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Discover August 2022

A Hometown Perspective: The Value of Smart One Water

By Sandy Moskovitz, SWAN Programme Director

Growing up in Miami, Florida, my childhood was sprinkled with too many hurricanes to count, including a Category 5 storm whose eye rolled straight over our home. The same tropical waters of Biscayne Bay that make South Florida an alluring place to live, also pose a great danger for the area’s inhabitants. The threats Florida is facing in regards to climate change, severe weather events, and rising sea levels need to be addressed now more than ever.

That’s why I was especially excited to attend the Future of Water Summit 2022 in Miami hosted by SWAN Member, One Water Academy. The event was the first ever dedicated to operationalising an end-to-end, One Water framework for utilities in the US, with Miami-Dade County being the first county nationwide to have a fully funded strategy department developing a One Water Master Plan. Ultimately, the “One Water” approach seeks to disrupt siloed water systems management taking a holistic approach to water resources – including surface, ground, stormwater, and recycled. Miami-Dade’s plan aims to collaborate with the 34 municipalities in the county to protect water through an integrated watershed approach.

South Florida’s famed Biscayne Bay (Source: Canva)

Recognising the value of cross agency collaboration, the Southeast Florida Regional Climate Change Compact was born to reduce greenhouse gas emissions and build climate resilience across Southeast Florida. This alliance strives to create regional tools and standards across four Southeast Florida counties, while coordinating action in order to implement regional climate solutions and avoid duplicative efforts.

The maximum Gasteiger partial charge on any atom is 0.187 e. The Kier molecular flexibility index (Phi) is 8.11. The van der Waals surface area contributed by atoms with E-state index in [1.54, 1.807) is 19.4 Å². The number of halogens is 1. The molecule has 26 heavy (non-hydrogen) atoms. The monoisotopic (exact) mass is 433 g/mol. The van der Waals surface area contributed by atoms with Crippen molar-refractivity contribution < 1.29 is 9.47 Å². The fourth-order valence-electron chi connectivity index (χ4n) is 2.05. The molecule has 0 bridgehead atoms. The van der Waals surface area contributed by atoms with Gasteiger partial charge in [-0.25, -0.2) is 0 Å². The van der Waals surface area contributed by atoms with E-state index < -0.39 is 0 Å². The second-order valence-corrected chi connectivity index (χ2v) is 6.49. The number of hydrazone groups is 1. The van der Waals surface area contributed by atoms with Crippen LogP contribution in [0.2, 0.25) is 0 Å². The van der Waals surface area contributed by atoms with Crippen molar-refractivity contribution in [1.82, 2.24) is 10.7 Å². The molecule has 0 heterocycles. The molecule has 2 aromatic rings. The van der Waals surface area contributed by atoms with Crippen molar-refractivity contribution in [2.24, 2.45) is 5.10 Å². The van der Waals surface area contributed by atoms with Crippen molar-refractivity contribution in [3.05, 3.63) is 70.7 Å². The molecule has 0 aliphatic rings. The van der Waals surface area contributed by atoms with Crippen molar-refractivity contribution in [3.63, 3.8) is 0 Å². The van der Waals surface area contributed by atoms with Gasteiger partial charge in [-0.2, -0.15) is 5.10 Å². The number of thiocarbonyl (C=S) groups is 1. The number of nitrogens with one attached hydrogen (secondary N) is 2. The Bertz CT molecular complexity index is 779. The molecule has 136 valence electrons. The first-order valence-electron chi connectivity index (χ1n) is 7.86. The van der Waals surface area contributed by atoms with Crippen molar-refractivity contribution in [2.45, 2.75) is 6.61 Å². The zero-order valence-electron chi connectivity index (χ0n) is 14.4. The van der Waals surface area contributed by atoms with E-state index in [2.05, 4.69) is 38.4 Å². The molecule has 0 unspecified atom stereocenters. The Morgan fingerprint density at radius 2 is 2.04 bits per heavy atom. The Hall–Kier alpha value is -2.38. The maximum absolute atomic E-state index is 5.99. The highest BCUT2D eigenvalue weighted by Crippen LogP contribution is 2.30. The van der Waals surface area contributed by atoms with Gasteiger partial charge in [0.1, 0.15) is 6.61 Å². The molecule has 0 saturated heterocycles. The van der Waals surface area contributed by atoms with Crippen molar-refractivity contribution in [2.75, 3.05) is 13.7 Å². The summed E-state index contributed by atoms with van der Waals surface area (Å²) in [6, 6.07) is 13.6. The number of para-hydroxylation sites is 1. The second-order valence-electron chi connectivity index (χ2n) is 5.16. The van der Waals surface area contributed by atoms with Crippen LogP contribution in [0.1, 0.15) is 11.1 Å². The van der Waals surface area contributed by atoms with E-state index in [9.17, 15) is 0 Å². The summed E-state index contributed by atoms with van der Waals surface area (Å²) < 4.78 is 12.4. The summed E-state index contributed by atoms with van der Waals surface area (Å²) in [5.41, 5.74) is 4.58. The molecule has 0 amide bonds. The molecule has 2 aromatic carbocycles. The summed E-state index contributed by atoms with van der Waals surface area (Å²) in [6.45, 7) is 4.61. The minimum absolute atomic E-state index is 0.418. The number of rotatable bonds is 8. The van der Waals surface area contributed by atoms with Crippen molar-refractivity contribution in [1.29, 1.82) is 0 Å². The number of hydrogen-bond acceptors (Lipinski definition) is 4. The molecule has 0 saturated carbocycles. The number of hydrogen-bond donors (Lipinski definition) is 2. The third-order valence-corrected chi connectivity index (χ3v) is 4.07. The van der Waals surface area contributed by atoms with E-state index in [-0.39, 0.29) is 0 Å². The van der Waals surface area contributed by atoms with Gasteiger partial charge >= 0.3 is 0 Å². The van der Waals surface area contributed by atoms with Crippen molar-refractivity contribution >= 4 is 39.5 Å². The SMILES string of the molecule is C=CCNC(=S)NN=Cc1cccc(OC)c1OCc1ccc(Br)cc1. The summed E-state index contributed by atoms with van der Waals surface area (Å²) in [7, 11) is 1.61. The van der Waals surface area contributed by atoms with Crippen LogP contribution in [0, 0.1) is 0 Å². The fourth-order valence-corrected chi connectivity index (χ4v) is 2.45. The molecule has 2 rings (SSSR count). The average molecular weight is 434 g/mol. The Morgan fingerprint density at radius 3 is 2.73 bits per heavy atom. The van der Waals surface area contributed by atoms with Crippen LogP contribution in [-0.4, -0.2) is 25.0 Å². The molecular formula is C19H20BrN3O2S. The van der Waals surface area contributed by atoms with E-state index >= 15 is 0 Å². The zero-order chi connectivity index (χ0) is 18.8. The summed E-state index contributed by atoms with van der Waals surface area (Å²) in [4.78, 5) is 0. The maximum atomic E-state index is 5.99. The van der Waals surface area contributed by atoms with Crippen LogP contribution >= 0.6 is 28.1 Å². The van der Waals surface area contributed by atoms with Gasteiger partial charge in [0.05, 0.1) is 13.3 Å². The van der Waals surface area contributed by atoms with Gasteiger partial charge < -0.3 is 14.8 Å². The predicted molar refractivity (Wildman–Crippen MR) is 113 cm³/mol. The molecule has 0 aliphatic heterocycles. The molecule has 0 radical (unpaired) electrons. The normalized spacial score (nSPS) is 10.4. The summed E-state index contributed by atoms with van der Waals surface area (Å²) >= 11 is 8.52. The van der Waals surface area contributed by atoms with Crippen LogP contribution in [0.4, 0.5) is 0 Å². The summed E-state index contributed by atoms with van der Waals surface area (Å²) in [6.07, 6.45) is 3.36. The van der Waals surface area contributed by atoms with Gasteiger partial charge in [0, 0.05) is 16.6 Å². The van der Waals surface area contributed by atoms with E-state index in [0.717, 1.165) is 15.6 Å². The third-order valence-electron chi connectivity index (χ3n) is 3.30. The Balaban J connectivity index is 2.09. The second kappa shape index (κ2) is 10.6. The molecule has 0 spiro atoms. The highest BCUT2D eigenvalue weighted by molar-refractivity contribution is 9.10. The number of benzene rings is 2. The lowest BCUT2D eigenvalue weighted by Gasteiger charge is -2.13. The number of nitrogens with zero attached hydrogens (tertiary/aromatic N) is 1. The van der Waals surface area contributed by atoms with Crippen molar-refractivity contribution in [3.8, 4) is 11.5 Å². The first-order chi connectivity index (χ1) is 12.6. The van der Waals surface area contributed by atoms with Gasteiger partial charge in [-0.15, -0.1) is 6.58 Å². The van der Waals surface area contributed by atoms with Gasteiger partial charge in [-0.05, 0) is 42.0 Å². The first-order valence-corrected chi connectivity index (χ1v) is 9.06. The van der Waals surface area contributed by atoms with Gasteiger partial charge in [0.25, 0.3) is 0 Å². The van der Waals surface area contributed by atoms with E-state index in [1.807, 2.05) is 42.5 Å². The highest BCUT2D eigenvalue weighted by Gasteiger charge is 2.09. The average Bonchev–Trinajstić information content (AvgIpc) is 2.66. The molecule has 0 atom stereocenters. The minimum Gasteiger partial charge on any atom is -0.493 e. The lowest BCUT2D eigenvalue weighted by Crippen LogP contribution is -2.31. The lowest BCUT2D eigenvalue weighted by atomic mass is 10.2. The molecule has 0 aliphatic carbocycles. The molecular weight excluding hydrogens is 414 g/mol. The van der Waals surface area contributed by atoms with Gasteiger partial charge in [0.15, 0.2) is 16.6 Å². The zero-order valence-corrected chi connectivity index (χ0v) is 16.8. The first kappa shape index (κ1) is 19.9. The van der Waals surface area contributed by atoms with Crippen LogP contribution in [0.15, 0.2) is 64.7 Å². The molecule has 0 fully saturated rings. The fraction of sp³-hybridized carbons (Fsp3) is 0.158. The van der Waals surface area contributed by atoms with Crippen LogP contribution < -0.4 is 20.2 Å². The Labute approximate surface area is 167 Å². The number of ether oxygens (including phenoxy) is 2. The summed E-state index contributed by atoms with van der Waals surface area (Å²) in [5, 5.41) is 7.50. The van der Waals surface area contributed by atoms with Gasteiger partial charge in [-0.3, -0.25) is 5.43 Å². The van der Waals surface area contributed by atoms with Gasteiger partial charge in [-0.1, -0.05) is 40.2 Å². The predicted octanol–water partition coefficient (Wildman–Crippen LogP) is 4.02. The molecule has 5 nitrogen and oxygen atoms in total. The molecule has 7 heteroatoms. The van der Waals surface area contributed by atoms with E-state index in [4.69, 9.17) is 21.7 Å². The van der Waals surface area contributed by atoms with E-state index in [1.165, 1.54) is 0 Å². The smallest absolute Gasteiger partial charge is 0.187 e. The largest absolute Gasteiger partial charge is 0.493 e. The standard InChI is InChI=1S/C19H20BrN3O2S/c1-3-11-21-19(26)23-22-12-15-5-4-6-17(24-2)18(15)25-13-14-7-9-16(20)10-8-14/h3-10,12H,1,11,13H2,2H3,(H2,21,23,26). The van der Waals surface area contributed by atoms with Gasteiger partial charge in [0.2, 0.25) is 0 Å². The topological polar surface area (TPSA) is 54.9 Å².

Additionally, through its “Connect 2 Protect” program, Miami-Dade County Water and Sewer Department is working to extend sanitary sewer services to residents with at-risk septic systems to protect public health and natural resources. As groundwater levels rise, even uncompromised septic systems can leach unwanted nutrients into our groundwater and discharge into Biscayne Bay. The county is currently investing $126 million in General Obligation Bond funds into this program. Of the 120,000 properties served by septic systems, 9,000 have been marked as compromised. The conversion order will be prioritised based on environmental, social and economic ranking criteria.

A key theme of the Conference was the value of Smart One Water, which aims to integrate research and technological advancement via digital infrastructure, analytics and automation technologies, and human-computer interfaces (See diagram below). As part of its Smart One Water journey, Miami-Dade is currently undergoing a four month long pilot program with Olea Edge Analytics. The innovative program uses AI-powered technology and blockchain architecture to locate meters undercharging large commercial and industrial water users. Locations are analysed for potential underbilling and water waste missed by traditional meters. Smart solutions like this ultimately provide multiple benefits by saving dollars and protecting the environment.

Smart One Water Project (Source: SWIM Center, Virginia Tech)

As the summit drew to a close, I reflected on how my hometown has really redirected the narrative. When faced with uncertainty, they chose to take the first step and write their own water future. The Future of Water Summit left me with a clear message: now is the time to elevate our awareness and inclusively innovate the future of water together.

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